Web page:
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Vanity taps beacons to swing open dressing room rewards

Women’s retailer Vanity is joining forces with mobile shopping companion shopkick to offer customers rewards for visiting the dressing room, a tactic which other brands may leverage to ramp up in-store sales.

The fashion retailer is now offering shopkick users “kicks,” or rewards, for visiting a bricks-and-mortar location or making a purchase. In the near future, Vanity will also allow customers to receive additional kicks for trying on items in a dressing room, thanks to a beacon technology deployment at 150 of its stores in the United States.

“Conversion rates increase exponentially once customers visit the fitting room,” said Cyriac Roeding, CEO of shopkick, Redwood City, CA. “So it becomes important to reward shoppers for this activity as it can mean a big return for retailers.

“As we look forward, we are exploring the possibility of providing kicks to our users for trying on clothes at Vanity. It is definitely a trend we expect to see more of in the future.”

Rewarding customer behavior
While several retailers have already implemented shopkick’s platform to provide visitors with welcome bonuses, Vanity is taking its partnership one step further to reward a common customer behavior. In the next few months, consumers will be able to accumulate extra kicks when they visit the dressing room.

This strategy will likely result in a significant uptick in sales. If consumers walk in with the intention to browse and spot an intriguing item, the promise of receiving extra rewards can easily prompt them to try the product on.

This way, shoppers that were previously not thinking of buying a specific item may be fueled to make a purchase if they like the way the apparel or accessories look.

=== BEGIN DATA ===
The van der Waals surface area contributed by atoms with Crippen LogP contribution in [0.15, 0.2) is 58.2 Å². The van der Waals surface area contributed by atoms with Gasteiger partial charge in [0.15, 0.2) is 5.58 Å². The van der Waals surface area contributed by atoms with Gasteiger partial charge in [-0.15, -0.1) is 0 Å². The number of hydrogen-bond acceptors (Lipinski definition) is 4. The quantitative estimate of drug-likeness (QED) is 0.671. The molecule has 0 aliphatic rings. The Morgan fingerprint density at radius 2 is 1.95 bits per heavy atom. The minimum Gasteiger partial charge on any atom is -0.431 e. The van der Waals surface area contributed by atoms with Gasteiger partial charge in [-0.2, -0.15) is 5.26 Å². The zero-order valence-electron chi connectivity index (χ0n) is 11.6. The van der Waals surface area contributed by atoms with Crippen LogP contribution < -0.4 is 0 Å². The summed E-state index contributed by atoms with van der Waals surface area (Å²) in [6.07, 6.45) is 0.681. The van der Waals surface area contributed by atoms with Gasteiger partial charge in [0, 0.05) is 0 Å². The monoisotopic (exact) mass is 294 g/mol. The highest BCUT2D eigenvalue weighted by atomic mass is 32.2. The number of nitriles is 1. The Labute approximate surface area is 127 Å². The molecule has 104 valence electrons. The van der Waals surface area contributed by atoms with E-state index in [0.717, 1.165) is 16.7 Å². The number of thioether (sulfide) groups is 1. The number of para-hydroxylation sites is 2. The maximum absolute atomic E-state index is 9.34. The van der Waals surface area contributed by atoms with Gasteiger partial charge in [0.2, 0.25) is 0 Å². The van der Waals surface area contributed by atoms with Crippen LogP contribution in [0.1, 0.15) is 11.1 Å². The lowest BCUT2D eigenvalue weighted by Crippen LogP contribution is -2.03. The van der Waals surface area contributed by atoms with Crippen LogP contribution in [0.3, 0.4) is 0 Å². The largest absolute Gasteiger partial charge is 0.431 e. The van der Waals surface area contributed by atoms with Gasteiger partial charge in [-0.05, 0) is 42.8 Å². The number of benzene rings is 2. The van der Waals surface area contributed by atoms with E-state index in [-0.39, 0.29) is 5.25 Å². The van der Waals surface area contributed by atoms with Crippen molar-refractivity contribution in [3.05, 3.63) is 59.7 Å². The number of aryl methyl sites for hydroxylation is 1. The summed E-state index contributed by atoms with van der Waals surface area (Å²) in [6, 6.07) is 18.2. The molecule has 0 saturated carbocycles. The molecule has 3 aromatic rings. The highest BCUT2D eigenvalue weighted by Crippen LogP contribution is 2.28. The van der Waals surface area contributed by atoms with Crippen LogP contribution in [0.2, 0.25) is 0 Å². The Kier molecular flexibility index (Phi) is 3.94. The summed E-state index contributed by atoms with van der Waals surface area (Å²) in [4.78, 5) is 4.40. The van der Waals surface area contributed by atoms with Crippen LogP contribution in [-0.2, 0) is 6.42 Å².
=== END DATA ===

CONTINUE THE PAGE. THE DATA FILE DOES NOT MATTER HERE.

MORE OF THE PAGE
Vanity is seeking to deploy this strategy during the holiday season, a prime shopping period in which consumers are prone to making impulse purchases. Shopkick is planning to install two beacon devices at each Vanity location.

One will be stationed at the door to send greeting rewards to customers, while another will be posted by the fitting rooms to target shoppers with unique messages.

Other retailers may jump on this tactic in the near future, as it provides an optimal way of reaching new consumers who may not have previously bought apparel with the brand.

Vanity has also found that its customers are eager to receive more kicks in exchange for interaction with the marketer, as well as information on promotions. The ubiquity of mobile devices makes it easy for beacons to deliver this relevant content to consumers on premises or nearby a bricks-and-mortar store.

“Beacons proved their worth last holiday season when they were in the testing phase with many retailers,” said Jeff Hasen, founder of Gotta Mobilize and author of The Art of Mobile Persuasion. “The key is to set up business rules, much like shopkick and Vanity have done, so push notifications don’t become overbearing or an intrusion.

“The smart retailers are employing beacons, but also bringing to the store other ways for mobile shoppers to engage, including the use of Wi-Fi and messaging,” he said. “Choice is the killer app, as Macy’s and others have shown.

“Some mobile owners will want to download a retailer’s app and accept notifications. Others will prefer to go to a consumer-friendly Web site, receive info via message, or elect to scan a code. Give ’em what they want.”

Additionally, shopkick maintains partnerships with brands including American Eagle Outfitters, Macy’s, JCPenney, The Sports Authority and Best Buy.

Beacons’ growing influence
Shoppers are turning to their smartphones for browsing and purchasing help more than ever these days, meaning that brands are at a major disadvantage if they do not offer rewards of their own or team up with a third-party solution.

The rising amount of beacon deployments in malls will make leveraging mobile shopping companions a paramount strategy for any marketer.

“Having a beacon for entry into the store is the obvious play and I like that,” said Scott Michaels, vice president of client engagement at ArcTouch, San Francisco. “For all the right reasons, it’s a time to engage the customer, especially those who are aware of the shopkick/Vanity relationship.”

Shopkick has doubled its users in the past year to a whopping 15 million, partially due to the shopping companion’s wide-scale deployment of beacons in major retail stores, which focus on offering consumers rewards rather than banal product information (see story).

“Vanity customers were actually very interested in the shopkick experience, which led to this exciting partnership,” shopkick’s Mr. Roeding said. “Vanity has such a dedicated following, so we anticipate many shopkick users enjoying earning kicks at Vanity stores nationwide, ultimately driving both incremental foot traffic and sales for Vanity.”

Final Take
Alex Samuely, staff writer on Mobile Commerce Daily, New York